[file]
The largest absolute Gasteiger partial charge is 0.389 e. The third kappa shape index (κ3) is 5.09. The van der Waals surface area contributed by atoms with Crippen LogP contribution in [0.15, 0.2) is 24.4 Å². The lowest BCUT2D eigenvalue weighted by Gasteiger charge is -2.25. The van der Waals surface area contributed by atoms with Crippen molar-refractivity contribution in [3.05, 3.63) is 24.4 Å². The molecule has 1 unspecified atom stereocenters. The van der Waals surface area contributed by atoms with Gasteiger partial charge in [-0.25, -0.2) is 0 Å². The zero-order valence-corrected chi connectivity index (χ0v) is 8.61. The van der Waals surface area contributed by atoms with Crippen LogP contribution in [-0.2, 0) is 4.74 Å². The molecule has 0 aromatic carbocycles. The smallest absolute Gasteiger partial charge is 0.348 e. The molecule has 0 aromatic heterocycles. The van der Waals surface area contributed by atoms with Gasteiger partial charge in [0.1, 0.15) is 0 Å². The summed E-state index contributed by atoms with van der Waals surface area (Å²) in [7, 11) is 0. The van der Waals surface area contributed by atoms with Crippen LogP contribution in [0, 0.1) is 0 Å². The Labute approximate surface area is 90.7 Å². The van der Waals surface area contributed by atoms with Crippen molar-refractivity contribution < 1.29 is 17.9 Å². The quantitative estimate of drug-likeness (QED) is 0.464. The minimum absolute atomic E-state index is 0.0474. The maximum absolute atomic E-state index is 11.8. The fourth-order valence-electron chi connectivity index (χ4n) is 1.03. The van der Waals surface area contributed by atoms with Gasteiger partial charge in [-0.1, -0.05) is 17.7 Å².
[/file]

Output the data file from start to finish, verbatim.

The largest absolute Gasteiger partial charge is 0.389 e. The third kappa shape index (κ3) is 5.09. The van der Waals surface area contributed by atoms with Crippen LogP contribution in [0.15, 0.2) is 24.4 Å². The lowest BCUT2D eigenvalue weighted by Gasteiger charge is -2.25. The van der Waals surface area contributed by atoms with Crippen molar-refractivity contribution in [3.05, 3.63) is 24.4 Å². The molecule has 1 unspecified atom stereocenters. The van der Waals surface area contributed by atoms with Gasteiger partial charge in [-0.25, -0.2) is 0 Å². The zero-order valence-corrected chi connectivity index (χ0v) is 8.61. The van der Waals surface area contributed by atoms with Crippen LogP contribution in [-0.2, 0) is 4.74 Å². The molecule has 0 aromatic carbocycles. The smallest absolute Gasteiger partial charge is 0.348 e. The molecule has 0 aromatic heterocycles. The van der Waals surface area contributed by atoms with Gasteiger partial charge in [0.1, 0.15) is 0 Å². The summed E-state index contributed by atoms with van der Waals surface area (Å²) in [7, 11) is 0. The van der Waals surface area contributed by atoms with Crippen LogP contribution in [0, 0.1) is 0 Å². The Labute approximate surface area is 90.7 Å². The van der Waals surface area contributed by atoms with Crippen molar-refractivity contribution < 1.29 is 17.9 Å². The quantitative estimate of drug-likeness (QED) is 0.464. The minimum absolute atomic E-state index is 0.0474. The maximum absolute atomic E-state index is 11.8. The fourth-order valence-electron chi connectivity index (χ4n) is 1.03. The van der Waals surface area contributed by atoms with Gasteiger partial charge in [-0.1, -0.05) is 17.7 Å².